[This month at the Patheos Book Club, we’re featuring the new book The Right Church: Live Like the First Christians, by Charles E. Gutenson. Below is the first in a series of posts by Gutenson related to the book.]
From the Introduction
At one level, then, this book is about church renewal. In a sense, it is about going forward by looking back, a desire to awaken the church of today by appealing to the church of yesterday, and not just any yesterday, but all the way back to the earliest church period –the period closest to the life of Jesus. The question that lies beneath all of my inquiry is this: how did the early Church understand the nature of faithful discipleship? And, then, how should that impact and influence how we live today?
There’s a good deal of mythology and romanticism about the earliest period of the church. Some perhaps believe the prescription for the contemporary church’s ailments is found in a recovery of the supposed purity of the “early church.” This book is not a romantic inquiry into the “golden days” of the church, but rather an attempt to crack open a window into the early church for the explicit purpose of examining how differently they saw the world. My hope is not that the reader will walk away agreeing with everything one might find in that early period. I do hope, though, that it might inspire some lively debate and that the Spirit might use that debate to sow seeds of renewal in the church. A renewal that will change us so that when the world looks at the church, it sees a genuine and distinct alternative “way of being”—one more consistent with the life lived by our Lord.
We as Christians are heirs to a remarkably rich tradition dating back at least 2000 years, much longer when you include the prior Jewish tradition from which Christianity sprang. Within that history, we find different understandings of what it means to be faithful to God’s call upon our lives, and more specifically, how following Jesus is supposed to be lived out. Perhaps some of those ways of following Jesus stand in a degree of tension with others, but part of the wisdom of the church has been its willingness to allow those tensions to stand side-by-side. In this way, the differences challenge us more carefully to think through the implications rather than giving the tensions an easy resolution. Origen once observed something similar about the Scriptures themselves, convinced that God allowed tensions to stand within the text because he knew that a key part of our formation was intimately connected with our sorting those tensions within communities of faith. It seems Origen believed that God was not so much interested in “blind obedience” as he was in folks who could “think theologically.” Not every possible circumstance we might face in life is directly addressed in Scripture. So, if we will but let them, Scripture and the tradition can stand as dual mentors in developing our ability to move beyond following the “letter of the law” to being able to resolve the tensions in a careful and nuanced way that allows us ultimately to be better followers of our Lord.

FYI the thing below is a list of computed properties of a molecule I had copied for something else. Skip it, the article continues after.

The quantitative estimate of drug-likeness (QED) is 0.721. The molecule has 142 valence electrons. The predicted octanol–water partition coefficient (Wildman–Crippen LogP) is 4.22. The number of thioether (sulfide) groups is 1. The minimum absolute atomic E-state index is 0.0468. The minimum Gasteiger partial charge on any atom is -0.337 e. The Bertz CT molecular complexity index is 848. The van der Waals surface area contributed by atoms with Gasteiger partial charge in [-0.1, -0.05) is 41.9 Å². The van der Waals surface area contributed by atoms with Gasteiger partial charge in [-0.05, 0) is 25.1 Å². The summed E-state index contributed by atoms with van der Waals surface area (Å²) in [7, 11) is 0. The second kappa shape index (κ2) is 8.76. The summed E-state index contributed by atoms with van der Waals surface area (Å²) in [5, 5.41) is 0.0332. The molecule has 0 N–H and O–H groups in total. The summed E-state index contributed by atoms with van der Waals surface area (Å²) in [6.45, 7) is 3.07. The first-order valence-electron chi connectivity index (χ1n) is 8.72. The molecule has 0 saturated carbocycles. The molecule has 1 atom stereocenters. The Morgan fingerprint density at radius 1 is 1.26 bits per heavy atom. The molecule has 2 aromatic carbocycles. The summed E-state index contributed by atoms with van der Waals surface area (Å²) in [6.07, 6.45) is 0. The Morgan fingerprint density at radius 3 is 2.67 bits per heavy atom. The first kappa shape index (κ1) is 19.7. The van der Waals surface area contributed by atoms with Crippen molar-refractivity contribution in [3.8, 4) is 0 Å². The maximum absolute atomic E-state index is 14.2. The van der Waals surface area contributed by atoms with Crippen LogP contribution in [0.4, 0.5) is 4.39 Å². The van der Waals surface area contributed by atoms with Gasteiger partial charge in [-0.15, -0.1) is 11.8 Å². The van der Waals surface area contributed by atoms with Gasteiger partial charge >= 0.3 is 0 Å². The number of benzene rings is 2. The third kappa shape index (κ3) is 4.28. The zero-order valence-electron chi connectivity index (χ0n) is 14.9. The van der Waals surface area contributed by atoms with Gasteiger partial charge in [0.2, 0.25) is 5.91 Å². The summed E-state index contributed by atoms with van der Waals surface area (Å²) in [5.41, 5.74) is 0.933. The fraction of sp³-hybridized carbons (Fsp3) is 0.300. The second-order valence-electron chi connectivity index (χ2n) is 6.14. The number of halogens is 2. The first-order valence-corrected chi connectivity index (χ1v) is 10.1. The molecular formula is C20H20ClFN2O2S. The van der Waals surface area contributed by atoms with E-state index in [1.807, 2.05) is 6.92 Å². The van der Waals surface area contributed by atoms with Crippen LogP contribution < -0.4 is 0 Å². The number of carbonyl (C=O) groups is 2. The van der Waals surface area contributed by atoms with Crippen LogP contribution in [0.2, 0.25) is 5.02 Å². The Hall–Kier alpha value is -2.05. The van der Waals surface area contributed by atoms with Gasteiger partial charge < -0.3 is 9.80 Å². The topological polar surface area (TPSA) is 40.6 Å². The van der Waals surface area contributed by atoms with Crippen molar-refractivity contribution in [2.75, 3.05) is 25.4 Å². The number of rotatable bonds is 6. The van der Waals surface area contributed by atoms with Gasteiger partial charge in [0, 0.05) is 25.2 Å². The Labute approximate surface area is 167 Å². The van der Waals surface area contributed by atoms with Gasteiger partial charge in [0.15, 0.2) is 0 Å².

Unfortunately, for the vast majority of Christians, this deep and rich heritage, for all practical purposes does not exist. Why? Well, the short answer is: ignorance or perhaps more simply, unawareness. If it is the case that we, as a group, are becoming increasingly ignorant of the biblical narratives themselves (and it almost certainly is the case), it is even more the case that we are ignorant of the broader resources within the tradition available to us in working out how best to be faithful followers of Jesus in our contemporary context. Most Christians today would consider themselves well read if they have managed to stay plugged into the contemporary Christian scene—reading relatively contemporary books and listening to sermons and Scriptural commentary from the last, oh, say, fifty years. I expect someone in my own United Methodist tradition would consider themselves remarkably well read if they had actually worked their way through some of John Wesley’s 52 standard sermons. Yet, as old and as rich as those sermons are, they reach back not even 300 years—a very short time when compared to the multi-millennium history of the church.
A rallying cry during the middle ages was “ad fontes,” which means “back to the fountain” or “back to the origins.” The idea was that Christians needed to get back to the early church period to recapture the vibrant faith exhibited during that period. It is time again to cry out “Ad Fontes!” and to turn our attention more intentionally to the wisdom of the early church, its preachers and its bishops. Not necessarily because we will always agree with them, not because we buy into that myth of a pure, early church, but because it is vitally important to us today to consider how Christians of different time periods have sought to be faithful. We need to look beyond the mythology of the early church and discover what the early church wrote and, more importantly, how they lived.
Dr. Charles (Chuck) Gutenson is a church consultant and former chief operating officer ofSojourners. He previously served 10 years at Asbury Seminary in Kentucky, most recently as the professor of Theology and Philosophy. He received his Masters of Divinity from Asbury in 1995 and a PhD in Philosophical Theology from Southern Methodist University in 2000. A member of the International Society of Theta Phi, an honor society for theological students, scholars in the field of religion and outstanding religious leaders, Chuck is the author of three books (one forthcoming) and numerous articles on a variety of theological and philosophical subjects.
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